Keeping an eye on criminal behaviour

Reporter Chris Amery in St Helens Council's CCTV Suite
Reporter Chris Amery in St Helens Council's CCTV Suite
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There are countless CCTV cameras trained on streets throughout St Helens, helping to keep the public safe. The St Helens Reporter’s Chris Amery spent a morning with the staff who man the centre to find out what goes on behind the lens.St Helens Council’s crack team of CCTV operators has helped catch criminals, break up fights and provide police with crucial evidence to help secure convictions.

But it’s not all drunken brawls and high-octane police chases, as I discovered on my visit to the borough’s top secret CCTV suite.

Filled with tens of thousands of pounds worth of equipment, and manned 24/7, the state-of-the-art suite features 22 monitors which, at the touch of a button, can be linked to any one of the borough’s 120 cameras.

Each of the CCTV cameras can also be manoeuvred up and down, left and right and have a zoom focus to enable operators to study incidents more closely.

There are also computer screens on each desk and a dedicated desk to enable operators to review earlier footage.

The chief CCTV operator, who, for operational reasons, cannot be identified, said: “This system was put into St Helens in 1998 to aid crime reduction and safety and that is solely what it’s there for - to make sure it’s safe for people to come into St Helens.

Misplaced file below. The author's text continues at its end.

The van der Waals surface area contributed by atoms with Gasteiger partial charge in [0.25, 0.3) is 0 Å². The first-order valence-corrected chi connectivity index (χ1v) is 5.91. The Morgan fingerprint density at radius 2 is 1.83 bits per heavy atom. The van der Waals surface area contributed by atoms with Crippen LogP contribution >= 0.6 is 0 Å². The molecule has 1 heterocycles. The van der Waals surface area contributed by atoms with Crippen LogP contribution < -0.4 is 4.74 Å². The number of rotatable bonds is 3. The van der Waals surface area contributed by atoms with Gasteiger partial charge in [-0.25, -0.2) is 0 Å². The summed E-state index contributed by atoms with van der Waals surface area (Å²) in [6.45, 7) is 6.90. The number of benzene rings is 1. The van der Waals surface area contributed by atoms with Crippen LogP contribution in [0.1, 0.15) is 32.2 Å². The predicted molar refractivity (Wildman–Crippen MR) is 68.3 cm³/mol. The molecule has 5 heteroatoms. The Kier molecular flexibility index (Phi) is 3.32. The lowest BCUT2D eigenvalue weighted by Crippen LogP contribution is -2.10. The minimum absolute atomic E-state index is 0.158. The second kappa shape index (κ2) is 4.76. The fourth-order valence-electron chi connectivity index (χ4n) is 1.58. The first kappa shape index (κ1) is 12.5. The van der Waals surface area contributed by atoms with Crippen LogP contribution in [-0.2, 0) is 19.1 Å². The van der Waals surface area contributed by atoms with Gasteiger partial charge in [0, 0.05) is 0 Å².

“We’ve had lots of success stories. It’s not like spying either - we only zoom in if we suspect there is something untoward going on.”

During quieter periods the operators will typically keep an eye on the town centre as well as cash machines and hotspots in outlying areas.

But when there is a big event in the town centre - such as a Saints home match - it really is all hands to the pump.

He added: “We have very close links with the police and our radio system links us with all the shops on shopwatch and all the pubs on pubwatch - all of which have their own individual call signs.

“When an incident occurs the police often contact us to ask us to help them track a suspect - and it’s very rewarding when it comes off.

“Among our other success stories was when we helped to find a guy with dementia who had gone walkabout in the town centre and caught hoax 999 callers in the act.

“You do see the odd amusing incident too. Back in the late 90s a mass brawl broke out on Duke Street and a man dressed as Elvis jumped right into the middle of it to break it up. People were so confused that the fight was over almost as soon as it started.

“There was also another occasion when a drunken man attempted a karate-style roundhouse kick on a bin but ended up getting himself in a tangle and tripping himself up!”